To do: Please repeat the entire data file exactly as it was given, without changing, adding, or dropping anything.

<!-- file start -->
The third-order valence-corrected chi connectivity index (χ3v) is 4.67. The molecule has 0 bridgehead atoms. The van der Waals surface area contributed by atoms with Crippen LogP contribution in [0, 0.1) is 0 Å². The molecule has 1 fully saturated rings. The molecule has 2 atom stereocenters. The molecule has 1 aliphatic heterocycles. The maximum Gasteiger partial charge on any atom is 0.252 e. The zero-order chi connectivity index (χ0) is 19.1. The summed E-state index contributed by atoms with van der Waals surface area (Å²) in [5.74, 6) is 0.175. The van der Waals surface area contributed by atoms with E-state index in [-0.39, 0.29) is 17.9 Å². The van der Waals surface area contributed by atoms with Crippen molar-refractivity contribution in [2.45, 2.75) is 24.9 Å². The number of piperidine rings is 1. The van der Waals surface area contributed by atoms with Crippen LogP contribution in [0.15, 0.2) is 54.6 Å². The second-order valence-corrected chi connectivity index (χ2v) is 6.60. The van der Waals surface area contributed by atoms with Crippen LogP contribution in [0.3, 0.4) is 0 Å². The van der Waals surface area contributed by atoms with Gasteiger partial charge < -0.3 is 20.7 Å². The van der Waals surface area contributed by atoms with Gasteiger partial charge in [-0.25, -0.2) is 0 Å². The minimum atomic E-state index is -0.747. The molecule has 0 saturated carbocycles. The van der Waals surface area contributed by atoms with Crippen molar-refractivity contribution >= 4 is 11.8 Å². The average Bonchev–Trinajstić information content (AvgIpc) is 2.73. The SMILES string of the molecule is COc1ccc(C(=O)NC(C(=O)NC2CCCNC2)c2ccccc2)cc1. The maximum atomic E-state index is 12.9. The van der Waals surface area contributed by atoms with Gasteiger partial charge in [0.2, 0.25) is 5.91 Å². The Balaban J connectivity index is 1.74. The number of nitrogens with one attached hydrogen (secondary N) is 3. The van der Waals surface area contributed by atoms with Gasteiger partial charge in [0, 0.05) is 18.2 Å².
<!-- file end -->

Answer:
The third-order valence-corrected chi connectivity index (χ3v) is 4.67. The molecule has 0 bridgehead atoms. The van der Waals surface area contributed by atoms with Crippen LogP contribution in [0, 0.1) is 0 Å². The molecule has 1 fully saturated rings. The molecule has 2 atom stereocenters. The molecule has 1 aliphatic heterocycles. The maximum Gasteiger partial charge on any atom is 0.252 e. The zero-order chi connectivity index (χ0) is 19.1. The summed E-state index contributed by atoms with van der Waals surface area (Å²) in [5.74, 6) is 0.175. The van der Waals surface area contributed by atoms with E-state index in [-0.39, 0.29) is 17.9 Å². The van der Waals surface area contributed by atoms with Crippen molar-refractivity contribution in [2.45, 2.75) is 24.9 Å². The number of piperidine rings is 1. The van der Waals surface area contributed by atoms with Crippen LogP contribution in [0.15, 0.2) is 54.6 Å². The second-order valence-corrected chi connectivity index (χ2v) is 6.60. The van der Waals surface area contributed by atoms with Crippen LogP contribution in [0.3, 0.4) is 0 Å². The van der Waals surface area contributed by atoms with Gasteiger partial charge < -0.3 is 20.7 Å². The van der Waals surface area contributed by atoms with Gasteiger partial charge in [-0.25, -0.2) is 0 Å². The minimum atomic E-state index is -0.747. The molecule has 0 saturated carbocycles. The van der Waals surface area contributed by atoms with Crippen molar-refractivity contribution >= 4 is 11.8 Å². The average Bonchev–Trinajstić information content (AvgIpc) is 2.73. The SMILES string of the molecule is COc1ccc(C(=O)NC(C(=O)NC2CCCNC2)c2ccccc2)cc1. The maximum atomic E-state index is 12.9. The van der Waals surface area contributed by atoms with Gasteiger partial charge in [0.2, 0.25) is 5.91 Å². The Balaban J connectivity index is 1.74. The number of nitrogens with one attached hydrogen (secondary N) is 3. The van der Waals surface area contributed by atoms with Gasteiger partial charge in [0, 0.05) is 18.2 Å².